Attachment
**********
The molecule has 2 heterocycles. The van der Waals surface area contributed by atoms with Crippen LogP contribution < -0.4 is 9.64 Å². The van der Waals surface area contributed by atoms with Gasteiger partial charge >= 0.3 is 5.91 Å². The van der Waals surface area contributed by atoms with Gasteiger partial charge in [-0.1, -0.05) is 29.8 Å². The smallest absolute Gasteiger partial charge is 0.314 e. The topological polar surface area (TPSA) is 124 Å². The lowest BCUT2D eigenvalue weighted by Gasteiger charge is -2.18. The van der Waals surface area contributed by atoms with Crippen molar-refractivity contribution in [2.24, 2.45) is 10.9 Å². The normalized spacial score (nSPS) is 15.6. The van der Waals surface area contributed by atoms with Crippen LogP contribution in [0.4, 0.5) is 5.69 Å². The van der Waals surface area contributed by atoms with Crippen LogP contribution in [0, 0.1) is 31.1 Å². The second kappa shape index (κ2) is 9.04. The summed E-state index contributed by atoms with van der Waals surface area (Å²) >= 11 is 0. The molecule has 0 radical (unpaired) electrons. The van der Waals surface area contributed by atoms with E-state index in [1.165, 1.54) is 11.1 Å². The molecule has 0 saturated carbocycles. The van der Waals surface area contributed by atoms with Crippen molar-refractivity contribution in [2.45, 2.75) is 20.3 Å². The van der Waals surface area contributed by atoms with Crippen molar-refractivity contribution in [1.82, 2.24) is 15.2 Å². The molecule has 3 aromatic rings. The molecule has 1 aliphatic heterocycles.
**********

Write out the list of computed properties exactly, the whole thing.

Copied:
The molecule has 2 heterocycles. The van der Waals surface area contributed by atoms with Crippen LogP contribution < -0.4 is 9.64 Å². The van der Waals surface area contributed by atoms with Gasteiger partial charge >= 0.3 is 5.91 Å². The van der Waals surface area contributed by atoms with Gasteiger partial charge in [-0.1, -0.05) is 29.8 Å². The smallest absolute Gasteiger partial charge is 0.314 e. The topological polar surface area (TPSA) is 124 Å². The lowest BCUT2D eigenvalue weighted by Gasteiger charge is -2.18. The van der Waals surface area contributed by atoms with Crippen molar-refractivity contribution in [2.24, 2.45) is 10.9 Å². The normalized spacial score (nSPS) is 15.6. The van der Waals surface area contributed by atoms with Crippen LogP contribution in [0.4, 0.5) is 5.69 Å². The van der Waals surface area contributed by atoms with Crippen LogP contribution in [0, 0.1) is 31.1 Å². The second kappa shape index (κ2) is 9.04. The summed E-state index contributed by atoms with van der Waals surface area (Å²) >= 11 is 0. The molecule has 0 radical (unpaired) electrons. The van der Waals surface area contributed by atoms with E-state index in [1.165, 1.54) is 11.1 Å². The molecule has 0 saturated carbocycles. The van der Waals surface area contributed by atoms with Crippen molar-refractivity contribution in [2.45, 2.75) is 20.3 Å². The van der Waals surface area contributed by atoms with Crippen molar-refractivity contribution in [1.82, 2.24) is 15.2 Å². The molecule has 3 aromatic rings. The molecule has 1 aliphatic heterocycles.